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They continue living amongst all of us nowadays — these shades of the passed ages’ composers, whose music we adore — they revive in this adoration. They never cease creating above our minds, through our spirits and simultaneously with our souls. The same blissful emotion found abode in me, when giving birth to my cello sonata I felt predecessors to have been present in my creative process.
The German cellist Birgit Hellmers, disciple of Boris Pergamenshchikov, wanted her concert programme to be compiled of different authors, forming meanwhile something inseparable by their meaning. The concert was opened by the Three Pieces of Robert Schumann and concluded by Dmitri Shostakovich’s Cello Sonata. That modulating arch between the styles was not limited only this way.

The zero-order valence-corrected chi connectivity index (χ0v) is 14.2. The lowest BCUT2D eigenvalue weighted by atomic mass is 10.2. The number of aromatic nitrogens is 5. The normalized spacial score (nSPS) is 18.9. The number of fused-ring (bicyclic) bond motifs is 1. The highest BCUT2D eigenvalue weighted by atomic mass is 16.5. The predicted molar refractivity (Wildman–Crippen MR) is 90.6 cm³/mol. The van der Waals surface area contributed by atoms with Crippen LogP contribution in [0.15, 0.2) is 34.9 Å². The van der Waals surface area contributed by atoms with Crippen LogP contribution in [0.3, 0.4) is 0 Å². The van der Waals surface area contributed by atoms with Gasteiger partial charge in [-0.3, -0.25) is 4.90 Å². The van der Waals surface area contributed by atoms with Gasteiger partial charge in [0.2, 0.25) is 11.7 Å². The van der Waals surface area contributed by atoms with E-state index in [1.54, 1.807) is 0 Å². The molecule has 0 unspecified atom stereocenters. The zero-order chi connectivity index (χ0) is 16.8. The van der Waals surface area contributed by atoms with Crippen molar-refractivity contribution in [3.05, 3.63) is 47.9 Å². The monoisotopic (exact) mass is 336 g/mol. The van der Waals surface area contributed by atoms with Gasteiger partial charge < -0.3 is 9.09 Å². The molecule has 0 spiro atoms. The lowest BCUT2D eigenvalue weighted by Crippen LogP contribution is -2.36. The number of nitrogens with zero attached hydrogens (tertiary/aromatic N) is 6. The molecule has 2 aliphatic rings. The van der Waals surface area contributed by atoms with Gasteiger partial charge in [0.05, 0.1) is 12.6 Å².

As for my Cello Sonata, it was conceived according to the strongest aspiration of the heart and mind amalgamated in one whole, but not only for to gain Musorgsky’s “new banks” — no, that was the existing music that did not fear me.
This composition is on roll, enjoying its popularity. Such musicians as B. Hellmers and A. Nikolayev, N. Boykova and O. Averyanov, L. Shukayev and S. Zakaryan, S. Slovachevsky and E. Gaudasinskaya, M. Yatsunenko and L. Azarova managed to interpret it. The Sonata was performed in Petersburg, Hamburg, Bremen, Paris, Hanty-Mansiysk, it was recorded at the Petersburg radio and Keln TV.
It happened after the concert of the Petersburg Music Spring — 2004, when the famous cellist S. Slovachevsky once said such words in his interview to the producer V. Kovalenko: “ I am delighted to understand there are the composers in the 21st century capable to invent such genuine canvases. The Sonata we performed is both large-scaled and philosophical, making listeners and interpreters ponder over it…”